fidlcat. When this option is used, the string you have to type within
                         gdb to launch fidlcat is printed and then, gdb is launched.
                         This option only works if you have the unstripped version of fidlcat.
   run                   A token indicating that you want to invoke and trace
                         the following component. The component is specified
                         with either a bash regex that matches a component URL
                         known to the build, or a full component URL not known
                         to your build, but available to your target.

Flags after -- are parsed by fidlcat.  Example usage:

# Attaches to the process with the given pid on the target:
fx fidlcat --remote-pid=4755

# Launches the echo client, and monitors its FIDL chatter:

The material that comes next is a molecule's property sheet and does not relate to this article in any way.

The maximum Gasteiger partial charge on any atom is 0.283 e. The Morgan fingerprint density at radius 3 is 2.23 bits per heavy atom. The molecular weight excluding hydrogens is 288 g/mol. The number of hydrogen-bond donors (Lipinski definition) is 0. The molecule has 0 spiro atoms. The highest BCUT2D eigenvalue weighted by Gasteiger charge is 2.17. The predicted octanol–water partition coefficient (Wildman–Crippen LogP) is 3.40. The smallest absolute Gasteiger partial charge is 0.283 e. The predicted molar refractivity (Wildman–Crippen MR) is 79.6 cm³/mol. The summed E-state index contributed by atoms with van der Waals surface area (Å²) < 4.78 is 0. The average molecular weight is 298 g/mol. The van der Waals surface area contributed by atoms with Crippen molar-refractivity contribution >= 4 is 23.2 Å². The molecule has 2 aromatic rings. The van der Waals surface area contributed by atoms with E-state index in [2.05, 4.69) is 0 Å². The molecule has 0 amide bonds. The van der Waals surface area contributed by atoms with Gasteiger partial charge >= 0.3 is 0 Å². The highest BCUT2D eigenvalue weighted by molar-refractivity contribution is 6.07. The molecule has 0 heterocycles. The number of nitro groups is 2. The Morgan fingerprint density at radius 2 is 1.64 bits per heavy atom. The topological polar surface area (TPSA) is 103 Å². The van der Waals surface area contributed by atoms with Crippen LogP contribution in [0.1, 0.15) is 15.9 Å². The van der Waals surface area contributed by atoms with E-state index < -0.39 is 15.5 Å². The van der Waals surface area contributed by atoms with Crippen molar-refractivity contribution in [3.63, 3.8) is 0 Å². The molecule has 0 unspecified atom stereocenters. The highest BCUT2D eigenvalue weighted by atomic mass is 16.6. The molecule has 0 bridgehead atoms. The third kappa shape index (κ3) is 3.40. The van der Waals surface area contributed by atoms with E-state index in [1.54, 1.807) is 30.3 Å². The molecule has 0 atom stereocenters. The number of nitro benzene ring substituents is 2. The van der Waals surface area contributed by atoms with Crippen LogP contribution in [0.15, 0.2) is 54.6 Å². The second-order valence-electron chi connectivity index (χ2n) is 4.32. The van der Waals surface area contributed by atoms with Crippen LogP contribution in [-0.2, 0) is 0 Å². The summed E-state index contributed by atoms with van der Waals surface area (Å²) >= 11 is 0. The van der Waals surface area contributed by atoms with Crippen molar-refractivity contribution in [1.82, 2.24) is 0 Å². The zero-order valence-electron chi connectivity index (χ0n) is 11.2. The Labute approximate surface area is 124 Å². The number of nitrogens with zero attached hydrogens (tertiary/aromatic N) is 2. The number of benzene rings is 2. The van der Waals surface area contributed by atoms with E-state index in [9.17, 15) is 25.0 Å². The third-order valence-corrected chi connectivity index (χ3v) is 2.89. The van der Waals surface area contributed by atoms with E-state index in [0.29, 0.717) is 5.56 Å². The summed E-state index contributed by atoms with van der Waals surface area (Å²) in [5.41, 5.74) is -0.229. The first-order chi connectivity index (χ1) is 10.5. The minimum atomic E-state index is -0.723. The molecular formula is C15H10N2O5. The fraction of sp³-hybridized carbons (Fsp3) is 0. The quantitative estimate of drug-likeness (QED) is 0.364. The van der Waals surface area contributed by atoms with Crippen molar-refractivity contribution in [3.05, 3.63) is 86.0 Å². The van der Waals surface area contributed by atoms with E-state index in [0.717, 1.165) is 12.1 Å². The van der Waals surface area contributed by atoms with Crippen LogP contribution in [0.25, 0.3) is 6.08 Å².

fx fidlcat run fuchsia-pkg://fuchsia.com/echo_client_cpp#meta/echo_client_cpp.cmx

# Also launches the echo client, and monitors its FIDL chatter:
fx fidlcat run echo_client_cpp.cmx

# Will trace existing and future processes whose name contains "echo_client"
fx fidlcat --remote-name=echo_client

All three options --remote-pid, --remote-name and run can be used together.
However, run must always be the last one.
When --remote-name and run are used together, only processes which match
--remote-name are monitored.

Examples (echo_server is launched by echo_client):

# run and monitor echo_client.
fx fidlcat run echo_client_cpp.cmx

# run and monitor echo_client.
fx fidlcat --remote-name=echo_client run echo_client_cpp.cmx

# run echo_client and monitor echo_server.
fx fidlcat --remote-name=echo_server run echo_client_cpp.cmx

# run echo_client and monitor echo_client and echo_server.
fx fidlcat --remote-name=echo run echo_client_cpp.cmx

# run echo_client and monitor echo_client and echo_server.
fx fidlcat --remote-name=echo_client --remote-name=echo_server run echo_client_cpp.cmx

fidlcat source code